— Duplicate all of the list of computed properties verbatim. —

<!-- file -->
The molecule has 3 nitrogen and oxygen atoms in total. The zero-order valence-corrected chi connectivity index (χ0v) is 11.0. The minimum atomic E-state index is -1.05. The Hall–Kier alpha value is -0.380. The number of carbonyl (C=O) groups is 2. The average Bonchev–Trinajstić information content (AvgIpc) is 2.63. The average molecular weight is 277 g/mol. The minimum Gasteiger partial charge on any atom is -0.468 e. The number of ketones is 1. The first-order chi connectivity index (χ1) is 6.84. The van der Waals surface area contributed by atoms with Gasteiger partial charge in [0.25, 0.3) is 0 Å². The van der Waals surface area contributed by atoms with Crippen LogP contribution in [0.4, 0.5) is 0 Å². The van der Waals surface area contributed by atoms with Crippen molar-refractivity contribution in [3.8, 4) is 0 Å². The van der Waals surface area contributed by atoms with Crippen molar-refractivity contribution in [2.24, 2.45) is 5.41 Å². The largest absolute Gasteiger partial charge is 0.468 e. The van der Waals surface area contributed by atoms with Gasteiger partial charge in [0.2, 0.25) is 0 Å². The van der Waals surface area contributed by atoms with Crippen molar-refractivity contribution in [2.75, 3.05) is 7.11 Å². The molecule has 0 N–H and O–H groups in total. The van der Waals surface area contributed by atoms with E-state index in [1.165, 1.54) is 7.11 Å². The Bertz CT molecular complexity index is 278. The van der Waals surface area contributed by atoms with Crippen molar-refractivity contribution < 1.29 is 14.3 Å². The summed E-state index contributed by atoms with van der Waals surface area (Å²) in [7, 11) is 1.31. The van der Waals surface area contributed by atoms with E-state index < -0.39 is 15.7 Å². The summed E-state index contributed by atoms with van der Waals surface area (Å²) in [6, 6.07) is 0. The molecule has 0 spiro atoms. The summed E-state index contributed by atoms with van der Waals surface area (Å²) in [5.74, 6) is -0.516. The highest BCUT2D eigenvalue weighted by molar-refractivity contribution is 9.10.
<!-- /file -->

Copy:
The molecule has 3 nitrogen and oxygen atoms in total. The zero-order valence-corrected chi connectivity index (χ0v) is 11.0. The minimum atomic E-state index is -1.05. The Hall–Kier alpha value is -0.380. The number of carbonyl (C=O) groups is 2. The average Bonchev–Trinajstić information content (AvgIpc) is 2.63. The average molecular weight is 277 g/mol. The minimum Gasteiger partial charge on any atom is -0.468 e. The number of ketones is 1. The first-order chi connectivity index (χ1) is 6.84. The van der Waals surface area contributed by atoms with Gasteiger partial charge in [0.25, 0.3) is 0 Å². The van der Waals surface area contributed by atoms with Crippen LogP contribution in [0.4, 0.5) is 0 Å². The van der Waals surface area contributed by atoms with Crippen molar-refractivity contribution in [3.8, 4) is 0 Å². The van der Waals surface area contributed by atoms with Crippen molar-refractivity contribution in [2.24, 2.45) is 5.41 Å². The largest absolute Gasteiger partial charge is 0.468 e. The van der Waals surface area contributed by atoms with Gasteiger partial charge in [0.2, 0.25) is 0 Å². The van der Waals surface area contributed by atoms with Crippen molar-refractivity contribution in [2.75, 3.05) is 7.11 Å². The molecule has 0 N–H and O–H groups in total. The van der Waals surface area contributed by atoms with E-state index in [1.165, 1.54) is 7.11 Å². The Bertz CT molecular complexity index is 278. The van der Waals surface area contributed by atoms with Crippen molar-refractivity contribution < 1.29 is 14.3 Å². The summed E-state index contributed by atoms with van der Waals surface area (Å²) in [7, 11) is 1.31. The van der Waals surface area contributed by atoms with E-state index < -0.39 is 15.7 Å². The summed E-state index contributed by atoms with van der Waals surface area (Å²) in [6, 6.07) is 0. The molecule has 0 spiro atoms. The summed E-state index contributed by atoms with van der Waals surface area (Å²) in [5.74, 6) is -0.516. The highest BCUT2D eigenvalue weighted by molar-refractivity contribution is 9.10.